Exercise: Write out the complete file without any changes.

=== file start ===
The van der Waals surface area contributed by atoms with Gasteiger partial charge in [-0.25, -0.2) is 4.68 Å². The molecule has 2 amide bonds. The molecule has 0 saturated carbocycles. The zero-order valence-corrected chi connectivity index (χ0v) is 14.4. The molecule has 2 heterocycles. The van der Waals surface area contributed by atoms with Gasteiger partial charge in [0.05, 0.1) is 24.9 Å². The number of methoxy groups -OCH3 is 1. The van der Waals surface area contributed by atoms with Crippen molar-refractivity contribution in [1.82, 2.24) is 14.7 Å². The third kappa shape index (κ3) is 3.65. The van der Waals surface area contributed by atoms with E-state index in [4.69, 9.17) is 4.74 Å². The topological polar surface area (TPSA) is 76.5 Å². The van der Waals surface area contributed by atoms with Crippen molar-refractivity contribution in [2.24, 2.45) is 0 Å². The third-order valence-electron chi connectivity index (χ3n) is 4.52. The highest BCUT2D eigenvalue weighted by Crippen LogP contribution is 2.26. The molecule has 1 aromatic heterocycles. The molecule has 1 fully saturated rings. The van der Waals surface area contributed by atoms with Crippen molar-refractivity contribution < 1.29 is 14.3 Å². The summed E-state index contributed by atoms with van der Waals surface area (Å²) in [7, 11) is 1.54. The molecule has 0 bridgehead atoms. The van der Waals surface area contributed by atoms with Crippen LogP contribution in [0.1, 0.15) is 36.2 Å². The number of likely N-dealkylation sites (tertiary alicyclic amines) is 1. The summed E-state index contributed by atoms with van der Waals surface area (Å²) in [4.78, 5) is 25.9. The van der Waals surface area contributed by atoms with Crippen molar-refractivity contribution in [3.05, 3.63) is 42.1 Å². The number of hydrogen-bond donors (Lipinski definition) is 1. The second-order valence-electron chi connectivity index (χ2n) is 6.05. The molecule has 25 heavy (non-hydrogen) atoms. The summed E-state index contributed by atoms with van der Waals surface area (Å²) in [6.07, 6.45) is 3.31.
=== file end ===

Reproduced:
The van der Waals surface area contributed by atoms with Gasteiger partial charge in [-0.25, -0.2) is 4.68 Å². The molecule has 2 amide bonds. The molecule has 0 saturated carbocycles. The zero-order valence-corrected chi connectivity index (χ0v) is 14.4. The molecule has 2 heterocycles. The van der Waals surface area contributed by atoms with Gasteiger partial charge in [0.05, 0.1) is 24.9 Å². The number of methoxy groups -OCH3 is 1. The van der Waals surface area contributed by atoms with Crippen molar-refractivity contribution in [1.82, 2.24) is 14.7 Å². The third kappa shape index (κ3) is 3.65. The van der Waals surface area contributed by atoms with E-state index in [4.69, 9.17) is 4.74 Å². The topological polar surface area (TPSA) is 76.5 Å². The van der Waals surface area contributed by atoms with Crippen molar-refractivity contribution in [2.24, 2.45) is 0 Å². The third-order valence-electron chi connectivity index (χ3n) is 4.52. The highest BCUT2D eigenvalue weighted by Crippen LogP contribution is 2.26. The molecule has 1 aromatic heterocycles. The molecule has 1 fully saturated rings. The van der Waals surface area contributed by atoms with Crippen molar-refractivity contribution < 1.29 is 14.3 Å². The summed E-state index contributed by atoms with van der Waals surface area (Å²) in [7, 11) is 1.54. The molecule has 0 bridgehead atoms. The van der Waals surface area contributed by atoms with Crippen LogP contribution in [0.1, 0.15) is 36.2 Å². The number of likely N-dealkylation sites (tertiary alicyclic amines) is 1. The summed E-state index contributed by atoms with van der Waals surface area (Å²) in [4.78, 5) is 25.9. The van der Waals surface area contributed by atoms with Crippen molar-refractivity contribution in [3.05, 3.63) is 42.1 Å². The number of hydrogen-bond donors (Lipinski definition) is 1. The second-order valence-electron chi connectivity index (χ2n) is 6.05. The molecule has 25 heavy (non-hydrogen) atoms. The summed E-state index contributed by atoms with van der Waals surface area (Å²) in [6.07, 6.45) is 3.31.